HMS Donovan (album)
|Studio album by Donovan|
|Producer||Donovan Leitch, Mickie Most|
HMS Donovan is the ninth studio album, and tenth album overall, from British singer-songwriter Donovan. It marks the second album of Donovan's children's music, after the For Little Ones portion of A Gift from a Flower to a Garden. HMS Donovan is the second double album of Donovan's career, and was released in the UK only, in July 1971 (Dawn Records DNLD 4001 (stereo)).
After the release of the 1970 album Open Road that Donovan recorded with the band of the same name, he and his bandmates embarked on an international tour, partially by boat. Intending to sail around the world for one year, Donovan became homesick and ended the tour early, returning to the UK where he married his longtime affection Linda Lawrence (once girlfriend of Brian Jones) in October 1970. When Linda became pregnant with their first child, Donovan began working to complete a children's album that would eventually contain recordings spanning from July 1968 to 1971.
Donovan had started to conceive of this album as early as 1968. During a session with Paul McCartney that year, he outlined the start to the album by describing an echoey pump organ and a man shouting in Italian announcing a string of circus acts that would then fade out into "The Walrus and The Carpenter". He also played "Mr. Wind" and "The Unicorn" for McCartney, who had recently finished recording "Blackbird". A demo of "Mr. Wind" was recorded after the Barabajagal sessions in a lower register and without the voice effects. The original lyrics of the song were printed on the British version of Sunshine Superman, four years before the release of HMS Donovan.
More than half of HMS Donovan's tracks are traditional folk songs, hymns, and classic poems for and about children, which Donovan set to original melodies. Many of the poems were from the book, One Hundred Poems for Children compiled by Herbert Strang. Other poems come from Lewis Carroll's Alice's Adventures in Wonderland and Through the Looking-Glass.
Of Donovan's original songs, most were newly written, many while staying on the isle of Crete and along other parts of Open Road's tour. The album was produced by Donovan, save for "Homesickness", the record's sole electric rocker, produced by Mickie Most either from sessions in 1968 or 69, as Donovan and Most stopped working together after the Barabajagal sessions. Other songs backed by drummer John Carr and bassist Mike Thompson were recorded during the previous year's sessions for Open Road.
Some of the songs on HMS Donovan share melodies with other songs in Donovan's canon. "Jabberwocky" has an acoustic arrangement with the same melody as "Celtic Rock" from Open Road. "The Owl and the Pussycat" and "The Unicorn" also have the same melody, but bootleg recordings suggest Donovan once sang these two songs together in a medley during late 1960s live performances. Sydney Carter's "Lord of the Dance" borrows the melody from the Joseph Brackett song "Simple Gifts". "The Star" is better known as "Twinkle Twinkle Little Star".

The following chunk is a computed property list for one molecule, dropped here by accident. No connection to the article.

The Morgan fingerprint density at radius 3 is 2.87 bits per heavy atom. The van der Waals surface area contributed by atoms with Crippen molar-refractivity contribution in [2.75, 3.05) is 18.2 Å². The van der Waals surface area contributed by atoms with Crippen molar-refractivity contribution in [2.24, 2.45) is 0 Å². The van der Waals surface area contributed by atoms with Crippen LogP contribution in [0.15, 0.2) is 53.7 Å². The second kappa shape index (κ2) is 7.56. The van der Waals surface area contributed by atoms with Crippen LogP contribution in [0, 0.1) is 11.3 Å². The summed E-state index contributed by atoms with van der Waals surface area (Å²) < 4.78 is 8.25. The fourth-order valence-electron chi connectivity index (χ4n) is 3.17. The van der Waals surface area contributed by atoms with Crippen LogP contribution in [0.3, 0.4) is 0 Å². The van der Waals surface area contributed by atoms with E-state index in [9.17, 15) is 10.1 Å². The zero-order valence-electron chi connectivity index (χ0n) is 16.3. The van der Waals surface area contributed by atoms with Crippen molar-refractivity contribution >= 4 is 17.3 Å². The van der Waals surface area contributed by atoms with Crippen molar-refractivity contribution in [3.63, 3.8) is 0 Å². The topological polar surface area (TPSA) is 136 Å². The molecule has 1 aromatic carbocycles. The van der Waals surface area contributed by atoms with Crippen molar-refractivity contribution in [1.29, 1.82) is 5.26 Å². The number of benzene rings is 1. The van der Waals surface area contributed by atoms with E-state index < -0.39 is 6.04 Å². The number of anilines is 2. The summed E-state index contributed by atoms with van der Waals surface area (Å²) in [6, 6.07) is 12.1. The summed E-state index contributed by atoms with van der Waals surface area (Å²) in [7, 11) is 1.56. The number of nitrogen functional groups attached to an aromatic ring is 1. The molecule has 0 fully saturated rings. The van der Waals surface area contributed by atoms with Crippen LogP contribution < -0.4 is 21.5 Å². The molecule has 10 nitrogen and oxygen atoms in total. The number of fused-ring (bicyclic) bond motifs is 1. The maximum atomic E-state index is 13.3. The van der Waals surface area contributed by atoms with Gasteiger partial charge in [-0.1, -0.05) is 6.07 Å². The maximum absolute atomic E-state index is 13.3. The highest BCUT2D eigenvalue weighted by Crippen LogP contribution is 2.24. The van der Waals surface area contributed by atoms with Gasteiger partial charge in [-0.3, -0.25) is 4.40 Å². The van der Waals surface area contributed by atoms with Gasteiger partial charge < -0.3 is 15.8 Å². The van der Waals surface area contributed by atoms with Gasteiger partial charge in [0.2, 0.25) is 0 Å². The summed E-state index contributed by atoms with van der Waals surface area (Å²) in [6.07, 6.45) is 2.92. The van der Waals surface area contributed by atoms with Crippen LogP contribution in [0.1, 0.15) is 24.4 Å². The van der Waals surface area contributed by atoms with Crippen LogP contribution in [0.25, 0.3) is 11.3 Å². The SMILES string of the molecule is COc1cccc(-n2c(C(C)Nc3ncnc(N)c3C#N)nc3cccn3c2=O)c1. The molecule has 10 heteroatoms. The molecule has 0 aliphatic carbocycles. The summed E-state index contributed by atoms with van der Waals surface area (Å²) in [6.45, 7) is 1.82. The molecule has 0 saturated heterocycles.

Despite the inclusion of Donovan's minor hit "Celia of the Seals", HMS Donovan did not sell as well as his previous releases and did not appear on the UK charts. Epic Records refused to release the album in the US and Pye Records only put the album out on its subsidiary label Dawn Records in the UK. This prompted Donovan to reunite with his old producer Mickie Most to try to find a hit-making formula for his next album.
After this album's release, Donovan became involved in two films. First, he played the lead role in Jacques Demy's "The Pied Piper", which was released in the US on 25 May 1972. He also provided the English soundtrack for Franco Zeffirelli's Brother Sun, Sister Moon, which was released in the US on 2 December 1972.
- "The Walrus and the Carpenter" (words by Lewis Carroll, music by Donovan Leitch) – 8:36
- "Jabberwocky" (words by Lewis Carroll, music by Donovan) – 2:37
- "The Seller of Stars" (words by Thora Stowell, music by Donovan) – 2:52
- "Lost Time" (words by Frida Wolfe, music by Donovan) – 2:29
- "The Little White Road" (words by Thora Stowell, music by Donovan) – 2:05
- "The Star" (words by Jane Taylor, music arranged by Donovan) – 1:45
- "Coulter's Candy" (traditional, arranged by Donovan) – 1:44
- "The Road" (words by Lucy Diamond, music by Donovan) – 1:08
- "Things to Wear" (words by Agnes Grozier Herbertson, music by Donovan) – 1:06
- "The Owl and the Pussycat" (words by Edward Lear, music by Donovan) – 2:24
- "Homesickness" (Donovan) – 2:31
- "Fishes in Love" (Donovan) – 1:04
- "Mr. Wind" (Donovan) – 2:38
- "Wynken, Blynken, and Nod" (words by Eugene Field, music by Donovan) – 2:38
- "Celia of the Seals" (Donovan) – 3:02
- "The Pee Song" (Donovan) – 2:06
- "The Voyage of the Moon" (Donovan) – 5:18
- "The Unicorn" (Donovan) – 0:55
- "Lord of the Dance" (Sydney Carter) – 2:31
- "Little Ben" (Donovan) – 1:44
- "Can Ye Dance" (Donovan) – 1:32
- "In an Old Fashioned Picture Book" (Donovan) – 3:11
- "The Song of the Wandering Aengus" (words by W. B. Yeats, music by Donovan) – 3:56
- "A Funny Man" (words by Natalie Joan, music by Donovan) – 1:51
- "Lord of the Reedy River" (Donovan) – 2:38
- "Henry Martin" (traditional, arranged by Donovan) – 5:08
- "Queen Mab" (words by Thomas Hood, music by Donovan) – 2:18
- "La Moora" (Donovan) – 2:21
- Donovan – voice, guitar, harmonica, producer
- Mary – fiddle
- Mike Thomson – bass, organ
- John Carr – drums
- Danny Thompson – double bass on "Celia of the Seals"
- Cynthia – singing on "Star", "Wynken Blynken and Nod", and "Pee Song"
- Mike Bobak – engineer
- Mickie Most – coproducer on "Homesickness"
- John Patrick Byrne – paintings
- Sid Maurer – art direction
- Allmusic review
- Strang, Herbert (1925). One hundred Poems for Children. Oxford: Clarendon Press.
- Leitch, Donovan (2007). The Autobiography of Donovan: The Hurdy Gurdy Man. Macmillan.